Student Note Scholarship Highlight: Perspectives on NY’s Concealed Carry Law and a Comparative Evaluation of American and Australian Gun Regulation

This highlight focuses on recently-published pieces of law student scholarship.  With the end of the academic year, we are going to run a short series highlighting new student notes on firearms-related topics. 

First, a note by rising third-year student Morgan Band in the Fordham Law Review evaluates the “Concealed Carry Improvement Act” that New York passed shortly after Bruen and considers First and Second Amendment objections to various provisions of that law.  Band proposes that the state address these concerns by “[h]aving experts create a list of criteria for licensing officials to use” and imposing higher evidentiary burdens to deny a permit application, thus “limit[ing] licensing officials’ discretion.”  Specifically, Band suggests rewriting the “good moral character” requirement to “[g]rant[] a permit to every individual except those who are found to have improper character,” requiring the licensing official to find by “clear and convincing evidence” that the applicant poses a danger before denying a permit application based on social media accounts and other submitted materials, and allowing applicants to present evidence in their defense to rebut such a finding.  

Second, a student note by 2023 J.D. candidate Brandon Raynes just published in the South Dakota Law Review evaluates the argument that the United States should adopt elements of Australian firearms regulation.  Raynes argues that “the right to own firearms within the United States is justifiably supported in light of jus cogens norms to be free from government tyranny and the imposition that individuals have a nonnegotiable right to self-defense.”  The note chronicles efforts to adopt elements of stricter gun regulatory frameworks (such as Australia’s) in the U.S., argues that these efforts have been unsuccessful, and ultimately endorses codification of what Raynes terms a “jus cogens norm” that “individuals [should be allowed] to possess firearms as a basic human right.”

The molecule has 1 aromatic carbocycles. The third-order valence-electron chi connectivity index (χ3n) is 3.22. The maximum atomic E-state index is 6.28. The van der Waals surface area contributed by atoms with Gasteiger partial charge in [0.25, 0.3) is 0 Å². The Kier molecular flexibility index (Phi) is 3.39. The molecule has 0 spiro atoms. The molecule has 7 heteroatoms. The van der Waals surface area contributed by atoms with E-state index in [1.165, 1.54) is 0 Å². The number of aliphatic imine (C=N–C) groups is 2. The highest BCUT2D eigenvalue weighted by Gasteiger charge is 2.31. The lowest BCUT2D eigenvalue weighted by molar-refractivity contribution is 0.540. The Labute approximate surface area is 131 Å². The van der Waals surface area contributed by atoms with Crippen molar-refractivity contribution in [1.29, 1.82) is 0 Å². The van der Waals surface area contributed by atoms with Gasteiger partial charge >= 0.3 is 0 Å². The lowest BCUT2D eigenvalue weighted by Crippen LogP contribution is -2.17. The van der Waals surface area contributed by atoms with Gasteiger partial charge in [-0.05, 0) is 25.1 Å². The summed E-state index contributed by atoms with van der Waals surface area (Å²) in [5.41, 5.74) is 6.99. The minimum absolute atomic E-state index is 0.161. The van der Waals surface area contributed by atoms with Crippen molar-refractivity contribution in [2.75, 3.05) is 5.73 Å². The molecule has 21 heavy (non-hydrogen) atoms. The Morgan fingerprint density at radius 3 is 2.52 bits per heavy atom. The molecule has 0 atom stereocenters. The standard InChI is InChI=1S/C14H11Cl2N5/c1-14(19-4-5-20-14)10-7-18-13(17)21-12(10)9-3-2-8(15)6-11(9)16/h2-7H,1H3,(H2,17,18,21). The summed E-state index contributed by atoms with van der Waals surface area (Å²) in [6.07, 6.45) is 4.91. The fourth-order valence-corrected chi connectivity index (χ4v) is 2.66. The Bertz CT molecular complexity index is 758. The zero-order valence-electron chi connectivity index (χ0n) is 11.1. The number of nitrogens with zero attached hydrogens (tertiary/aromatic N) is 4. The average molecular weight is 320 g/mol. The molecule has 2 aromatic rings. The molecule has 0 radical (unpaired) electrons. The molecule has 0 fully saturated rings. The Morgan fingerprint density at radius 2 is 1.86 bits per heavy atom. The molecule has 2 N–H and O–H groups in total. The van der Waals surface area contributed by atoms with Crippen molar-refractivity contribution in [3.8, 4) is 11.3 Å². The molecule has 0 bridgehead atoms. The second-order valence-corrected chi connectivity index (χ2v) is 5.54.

Morgan Band, Don’t Pull the Trigger on New York’s Concealed Carry Improvement Act: Addressing First and Second Amendment Concerns, 91 Fordham L. Rev. 1943 (2023)


Despite the increasing prevalence of mass shootings in the United States, the U.S. Supreme Court in New York State Rifle & Pistol Ass’n, Inc. v. Bruen struck down a 100-year-old New York statute that had restricted access to concealed carry permits. The statute had required applicants to demonstrate a “proper cause” for needing a concealed carry permit. But even if an applicant made the necessary showing, licensing officials retained discretion under the statute to decline to issue a permit. In striking down the statute, the Court distinguished between “may-issue” jurisdictions, such as New York, which give licensing officials discretion in issuing permits, and acceptable “shall-issue” jurisdictions, which automatically issue permits if applicants satisfy the statutory criteria. New York responded to this decision by removing the “proper cause” showing from its licensing regime and enacting the Concealed Carry Improvement Act, which imposed additional requirements. These requirements include having applicants turn over access to their social media accounts to determine if they have “good moral character.”

These new requirements raise First and Second Amendment concerns, including the difficulty of determining if a particular social media post is troublesome, the uncertainty of deciding the type and number of online posts that should suffice as adequate evidence of future danger, and whether other activities on social media platforms--such as “liking” a post--should be considered. This Note begins by examining the legal background of the First and Second Amendments before discussing the debate surrounding how to balance these constitutional rights with protecting public safety. It concludes by suggesting how New York and other states can address these concerns, comport with Bruen, and allow for stronger gun control legislation to prevent additional tragedies from occurring.

Brandon Raynes, The Shot Heard Around the Outback: Why Adopting Australia's Firearm Laws Would Flout American Constitutionalism and Jus Cogens Norms, 68 S.D. L. Rev. 133 (2023)


Ever since the infamous Port Arthur massacre, Australia has not only lacked mass shootings, but has seen a dramatic decline in firearm-related homicides nationwide following a significant overhaul in its gun laws. As a result, legal commentators, political pundits, and scholars from around the globe have consistently argued that the United States is missing out on crucial gun law reforms that Australia implemented without any noticeable recourse. These reforms included, among other things, gun ownership licensure, a national firearm registry, and a ban on “military-style” weapons, such as assault rifles. Nevertheless, the contention that the United States ought to either adopt or substantially mirror the radically imposed firearm laws of Australia is based on a precarious misunderstanding of American constitutionalism and a blatant example of “jumping the gun” on policy reform as a whole. Moreover, as this article will defend, the right to keep and bear firearms should evidently be viewed as a fundamental predicate of international jus cogens norms, including the individual right to self-defense and the imperative that citizens ought to have the unfettered ability to rebel against a tyrannical government. Therefore, not only should the United States be the nation that sets the global standard for firearm policy, but the argument that it should change its ways in comparison to Australia must suitably be put to rest, once and for all.